The Country Girl (1954)
“How far should a woman go…to redeem the man she loves?”
The Country Girl (1954)
Director: George Seaton
Cast: Bing Crosby, Grace Kelly, William Holden
Synopsis: A director hires an alcoholic has-been and strikes up a stormy relationship with the actor’s wife, who he believes is the cause of all the man’s problems.
It’s tempting to complain that the vivacious 25-year-old Grace Kelly (Rear Window, The Bridges at Toko-Ri) was far too young to play the wife of 51-year-old Bing Crosby (Holiday Inn, Road to Bali), but the fact that they had an affair during the making of George Seaton’s The Country Girl more or less blows that complaint out of the water. Having said that, Bing wasn’t an alcoholic has-been like Frank Elgin, and Kelly was notorious for bedding her leading men, so their situations were just a tad different to that of Frank and Georgie Elgin.
As its title implies, The Country Girl is about Kelly’s character, but it’s Frank Elgin who sticks in the memory thanks to a riveting performance from Crosby and some keenly-observed writing by George Seaton (who also directs) from a play by Clifford Odets. Elgin was once a big-time singer with a contented wife (Kelly) and chipper young son, Johnnie (Jon Provost). But all that was destroyed in an instant when Elgin gazed lovingly at the plaque of his record company for a photographer instead of holding onto the hand of young Johnnie, who, with nobody to hold him back, ran straight into traffic. Unable to forgive himself for his son’s death, Elgin climbed into the bottle in an attempt to obliterate his guilt. He’s clean now, though, and has just won the lead role in a stage musical directed by Bernie Dodd (William Holden – Sunset Blvd, Network) who, for some poorly-defined reason, insists, over the objections of his backer (Anthony Ross), that Elgin is the only man for the job.
As Elgin’s wife tells Dodd during one of their many confrontations, her husband is a weak man. He’s riddled with insecurity and self-doubt, and the thought of the success of the show hinging on his performance is daunting enough for him to begin chugging on some 22% proof cough medicine. But The Country Girl doesn’t just rely on cause-and-effect for its impact. Some movies would feel that simply telling the audience of a character’s weakness and perhaps having them rub their lips while peering longingly through the window of a saloon would be enough to make their point, but The Country Girl burrows under the skin of Elgin to examine in close detail the character defects that gave rise to his condition. He not just weak, he’s frightened. He wants to be liked, and he’s desperate to please, so he tells people what he thinks they want to hear, and he’s as dependent on his patient but despairing wife as he is on the booze. In fact, he’s so pathetic that it’s difficult to like him at times, and we can understand Georgie’s air of weary resignation. That she doesn’t come to despise him for his weakness ultimately demonstrates the depth of her patience and love for him.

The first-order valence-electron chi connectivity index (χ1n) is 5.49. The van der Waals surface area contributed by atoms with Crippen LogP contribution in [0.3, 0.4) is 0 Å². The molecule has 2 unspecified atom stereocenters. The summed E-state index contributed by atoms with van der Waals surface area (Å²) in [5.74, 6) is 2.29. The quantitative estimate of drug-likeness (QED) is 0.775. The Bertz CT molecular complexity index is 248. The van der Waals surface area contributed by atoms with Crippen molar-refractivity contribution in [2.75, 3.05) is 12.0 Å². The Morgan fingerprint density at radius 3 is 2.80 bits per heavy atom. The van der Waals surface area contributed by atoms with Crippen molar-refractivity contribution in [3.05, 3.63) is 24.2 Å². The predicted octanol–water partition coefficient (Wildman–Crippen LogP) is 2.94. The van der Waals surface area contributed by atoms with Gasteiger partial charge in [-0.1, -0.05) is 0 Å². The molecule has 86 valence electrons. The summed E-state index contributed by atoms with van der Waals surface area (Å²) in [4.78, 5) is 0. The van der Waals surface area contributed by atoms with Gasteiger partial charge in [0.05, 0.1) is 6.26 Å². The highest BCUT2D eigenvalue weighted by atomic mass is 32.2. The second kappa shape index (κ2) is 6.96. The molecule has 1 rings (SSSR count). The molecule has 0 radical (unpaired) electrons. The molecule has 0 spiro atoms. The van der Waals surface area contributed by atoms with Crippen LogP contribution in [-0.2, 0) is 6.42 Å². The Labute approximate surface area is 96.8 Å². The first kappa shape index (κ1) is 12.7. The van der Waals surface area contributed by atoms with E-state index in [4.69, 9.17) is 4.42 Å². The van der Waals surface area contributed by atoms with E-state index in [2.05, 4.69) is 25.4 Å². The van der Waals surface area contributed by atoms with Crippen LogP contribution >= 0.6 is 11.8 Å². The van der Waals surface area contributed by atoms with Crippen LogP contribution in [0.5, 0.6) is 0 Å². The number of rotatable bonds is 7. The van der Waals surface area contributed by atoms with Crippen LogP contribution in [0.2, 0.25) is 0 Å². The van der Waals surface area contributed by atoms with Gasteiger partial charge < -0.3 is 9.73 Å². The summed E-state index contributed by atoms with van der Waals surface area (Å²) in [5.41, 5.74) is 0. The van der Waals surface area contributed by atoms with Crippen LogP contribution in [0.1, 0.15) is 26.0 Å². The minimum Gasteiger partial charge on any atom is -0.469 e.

Fooled by Elgin’s elaborate, face-saving lies – which have just enough basis in fact to be plausible – Dodd convinces himself that Georgie is the cause of Elgin’s weakness. He’s the plain-speaking, no-nonsense type with a failed marriage in his past which colours his perspective of Elgin’s relationship with Georgie, and leads to a series of confrontations between them, often with Elgin skulking on the fringes like a frightened child. These moments are powerfully staged and written, and are complicated by an undercurrent of sexual tension between Georgie and Dodd that only slowly becomes apparent to both the audience and the characters. Although Elgin is often centre-stage, it’s this difficult, complicated relationship between Dodd and Georgie which is at the movie’s heart, and which provides a consistently adult examination of the strengths and weaknesses of all three characters. Even the soap-opera developments of the final act, which might have cheapened what has gone before, are handled in a subtle, low-key manner which illustrates the maturity of the characters.
(Reviewed 18th January 2016)
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